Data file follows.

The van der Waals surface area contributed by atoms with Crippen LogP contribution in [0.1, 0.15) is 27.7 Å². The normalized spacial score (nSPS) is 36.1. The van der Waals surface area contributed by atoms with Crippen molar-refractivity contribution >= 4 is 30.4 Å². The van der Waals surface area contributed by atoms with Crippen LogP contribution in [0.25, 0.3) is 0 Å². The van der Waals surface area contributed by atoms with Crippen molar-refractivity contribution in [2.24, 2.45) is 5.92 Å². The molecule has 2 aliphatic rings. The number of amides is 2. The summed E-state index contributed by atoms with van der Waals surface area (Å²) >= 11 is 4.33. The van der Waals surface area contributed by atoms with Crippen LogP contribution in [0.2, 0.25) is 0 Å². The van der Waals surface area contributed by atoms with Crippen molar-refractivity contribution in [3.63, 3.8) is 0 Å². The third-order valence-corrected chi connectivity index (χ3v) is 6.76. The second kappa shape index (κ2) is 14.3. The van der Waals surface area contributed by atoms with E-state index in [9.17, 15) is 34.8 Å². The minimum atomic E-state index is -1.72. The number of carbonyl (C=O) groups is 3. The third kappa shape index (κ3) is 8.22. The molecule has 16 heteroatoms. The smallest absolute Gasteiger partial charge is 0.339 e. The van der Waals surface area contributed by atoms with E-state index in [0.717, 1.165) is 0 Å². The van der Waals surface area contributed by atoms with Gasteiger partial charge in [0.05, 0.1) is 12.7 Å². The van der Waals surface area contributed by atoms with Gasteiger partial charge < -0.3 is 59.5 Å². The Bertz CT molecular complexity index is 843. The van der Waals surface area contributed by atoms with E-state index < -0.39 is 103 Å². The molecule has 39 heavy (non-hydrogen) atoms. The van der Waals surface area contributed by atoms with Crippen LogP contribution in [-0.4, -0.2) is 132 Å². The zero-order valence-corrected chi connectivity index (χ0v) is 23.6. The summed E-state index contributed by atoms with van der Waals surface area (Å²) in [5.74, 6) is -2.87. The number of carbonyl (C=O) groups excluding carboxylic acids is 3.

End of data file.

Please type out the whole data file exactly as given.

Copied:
The van der Waals surface area contributed by atoms with Crippen LogP contribution in [0.1, 0.15) is 27.7 Å². The normalized spacial score (nSPS) is 36.1. The van der Waals surface area contributed by atoms with Crippen molar-refractivity contribution >= 4 is 30.4 Å². The van der Waals surface area contributed by atoms with Crippen LogP contribution in [0.25, 0.3) is 0 Å². The van der Waals surface area contributed by atoms with Crippen molar-refractivity contribution in [2.24, 2.45) is 5.92 Å². The molecule has 2 aliphatic rings. The number of amides is 2. The summed E-state index contributed by atoms with van der Waals surface area (Å²) >= 11 is 4.33. The van der Waals surface area contributed by atoms with Crippen LogP contribution in [0.2, 0.25) is 0 Å². The van der Waals surface area contributed by atoms with Crippen molar-refractivity contribution in [3.63, 3.8) is 0 Å². The third-order valence-corrected chi connectivity index (χ3v) is 6.76. The second kappa shape index (κ2) is 14.3. The van der Waals surface area contributed by atoms with E-state index in [9.17, 15) is 34.8 Å². The minimum atomic E-state index is -1.72. The number of carbonyl (C=O) groups is 3. The third kappa shape index (κ3) is 8.22. The molecule has 16 heteroatoms. The smallest absolute Gasteiger partial charge is 0.339 e. The van der Waals surface area contributed by atoms with E-state index in [0.717, 1.165) is 0 Å². The van der Waals surface area contributed by atoms with Gasteiger partial charge in [0.05, 0.1) is 12.7 Å². The van der Waals surface area contributed by atoms with Gasteiger partial charge < -0.3 is 59.5 Å². The Bertz CT molecular complexity index is 843. The van der Waals surface area contributed by atoms with E-state index < -0.39 is 103 Å². The molecule has 39 heavy (non-hydrogen) atoms. The van der Waals surface area contributed by atoms with Crippen LogP contribution in [-0.4, -0.2) is 132 Å². The zero-order valence-corrected chi connectivity index (χ0v) is 23.6. The summed E-state index contributed by atoms with van der Waals surface area (Å²) in [5.74, 6) is -2.87. The number of carbonyl (C=O) groups excluding carboxylic acids is 3.